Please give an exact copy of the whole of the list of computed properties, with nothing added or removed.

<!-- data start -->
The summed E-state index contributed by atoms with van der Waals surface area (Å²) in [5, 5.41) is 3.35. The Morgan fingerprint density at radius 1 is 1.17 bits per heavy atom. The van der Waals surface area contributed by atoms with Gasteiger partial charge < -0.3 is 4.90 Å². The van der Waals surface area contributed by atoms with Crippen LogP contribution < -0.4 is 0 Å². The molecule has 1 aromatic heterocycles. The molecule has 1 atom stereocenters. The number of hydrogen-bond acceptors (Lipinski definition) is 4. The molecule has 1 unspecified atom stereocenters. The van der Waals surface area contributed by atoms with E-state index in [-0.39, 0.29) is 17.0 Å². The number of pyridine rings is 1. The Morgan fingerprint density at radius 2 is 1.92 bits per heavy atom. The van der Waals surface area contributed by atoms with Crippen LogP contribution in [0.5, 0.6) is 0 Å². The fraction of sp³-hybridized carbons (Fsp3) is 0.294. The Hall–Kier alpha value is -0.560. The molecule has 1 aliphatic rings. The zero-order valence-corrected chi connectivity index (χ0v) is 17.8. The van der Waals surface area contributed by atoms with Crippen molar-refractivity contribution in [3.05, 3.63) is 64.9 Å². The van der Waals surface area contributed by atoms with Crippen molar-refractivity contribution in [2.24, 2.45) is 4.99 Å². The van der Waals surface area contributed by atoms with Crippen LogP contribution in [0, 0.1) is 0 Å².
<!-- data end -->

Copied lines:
The summed E-state index contributed by atoms with van der Waals surface area (Å²) in [5, 5.41) is 3.35. The Morgan fingerprint density at radius 1 is 1.17 bits per heavy atom. The van der Waals surface area contributed by atoms with Gasteiger partial charge < -0.3 is 4.90 Å². The van der Waals surface area contributed by atoms with Crippen LogP contribution < -0.4 is 0 Å². The molecule has 1 aromatic heterocycles. The molecule has 1 atom stereocenters. The number of hydrogen-bond acceptors (Lipinski definition) is 4. The molecule has 1 unspecified atom stereocenters. The van der Waals surface area contributed by atoms with E-state index in [-0.39, 0.29) is 17.0 Å². The number of pyridine rings is 1. The Morgan fingerprint density at radius 2 is 1.92 bits per heavy atom. The van der Waals surface area contributed by atoms with Crippen LogP contribution in [0.5, 0.6) is 0 Å². The fraction of sp³-hybridized carbons (Fsp3) is 0.294. The Hall–Kier alpha value is -0.560. The molecule has 1 aliphatic rings. The zero-order valence-corrected chi connectivity index (χ0v) is 17.8. The van der Waals surface area contributed by atoms with Crippen molar-refractivity contribution in [3.05, 3.63) is 64.9 Å². The van der Waals surface area contributed by atoms with Crippen molar-refractivity contribution in [2.24, 2.45) is 4.99 Å². The van der Waals surface area contributed by atoms with Crippen LogP contribution in [0, 0.1) is 0 Å².